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The three bakers behind Bakers Against Racism stand tall and proud against the background of a colorful wall

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Bakers Against Racism Is Just the Beginning

Paola Velez, Willa Pelini, and Rob Rubba launched an international movement of anti-racist bake sales to empower communities and change their own industry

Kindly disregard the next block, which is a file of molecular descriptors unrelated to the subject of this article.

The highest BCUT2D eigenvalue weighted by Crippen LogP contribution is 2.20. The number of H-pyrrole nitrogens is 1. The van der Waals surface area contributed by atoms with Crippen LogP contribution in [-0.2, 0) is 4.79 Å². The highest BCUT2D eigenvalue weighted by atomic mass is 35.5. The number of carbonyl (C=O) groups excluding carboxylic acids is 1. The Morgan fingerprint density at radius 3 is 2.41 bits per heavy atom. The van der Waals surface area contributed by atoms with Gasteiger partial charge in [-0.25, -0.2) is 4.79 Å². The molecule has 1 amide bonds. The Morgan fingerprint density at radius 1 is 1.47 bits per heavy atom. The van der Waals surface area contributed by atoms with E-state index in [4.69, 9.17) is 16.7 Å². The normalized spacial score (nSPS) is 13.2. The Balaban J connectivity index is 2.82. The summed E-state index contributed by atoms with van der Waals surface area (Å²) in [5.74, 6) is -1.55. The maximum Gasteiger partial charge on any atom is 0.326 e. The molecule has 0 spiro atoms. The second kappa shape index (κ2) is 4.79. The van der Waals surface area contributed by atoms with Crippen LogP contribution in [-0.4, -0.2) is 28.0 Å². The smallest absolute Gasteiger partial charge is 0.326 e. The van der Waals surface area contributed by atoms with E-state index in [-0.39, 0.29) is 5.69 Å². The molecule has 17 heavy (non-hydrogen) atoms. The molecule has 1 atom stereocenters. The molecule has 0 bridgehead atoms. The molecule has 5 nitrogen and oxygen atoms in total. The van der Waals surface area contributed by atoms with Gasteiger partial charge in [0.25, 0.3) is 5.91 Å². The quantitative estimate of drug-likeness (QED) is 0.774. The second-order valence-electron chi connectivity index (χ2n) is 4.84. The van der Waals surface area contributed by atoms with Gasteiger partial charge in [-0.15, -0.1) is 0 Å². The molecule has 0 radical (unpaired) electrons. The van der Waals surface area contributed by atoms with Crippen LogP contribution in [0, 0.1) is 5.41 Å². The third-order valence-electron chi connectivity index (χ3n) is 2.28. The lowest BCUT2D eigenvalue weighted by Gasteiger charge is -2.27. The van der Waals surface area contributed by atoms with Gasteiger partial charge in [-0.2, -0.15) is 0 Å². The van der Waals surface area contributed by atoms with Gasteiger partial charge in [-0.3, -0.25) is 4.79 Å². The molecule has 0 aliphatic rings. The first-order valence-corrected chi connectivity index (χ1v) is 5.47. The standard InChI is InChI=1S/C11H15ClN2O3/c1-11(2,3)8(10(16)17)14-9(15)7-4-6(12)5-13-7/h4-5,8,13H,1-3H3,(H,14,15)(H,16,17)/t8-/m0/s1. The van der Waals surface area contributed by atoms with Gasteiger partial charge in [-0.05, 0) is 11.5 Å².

When Willa Pelini messaged Paola Velez about co-hosting a bake sale to benefit the Minnesota Freedom Fund, Velez took a day to think it through — and to do some baker’s math. Throughout April and May, Velez, a James Beard Award finalist in 2020 for her work at Washington, DC’s Kith/Kin (where she is currently furloughed), hosted a fundraising pop-up called Doña Dona featuring doughnuts inspired by her Dominican-American childhood. The pop-up raised a little over $1,000 for immigrant rights organization Ayuda, which Velez describes as both a lot of money and in the grand scheme of things, not nearly enough. If she and Pelini teamed up, that $1,000 could become $2,000. And what if she opened up the project to a wider array of people, and shared everything she knew about running a successful pop-up fundraiser?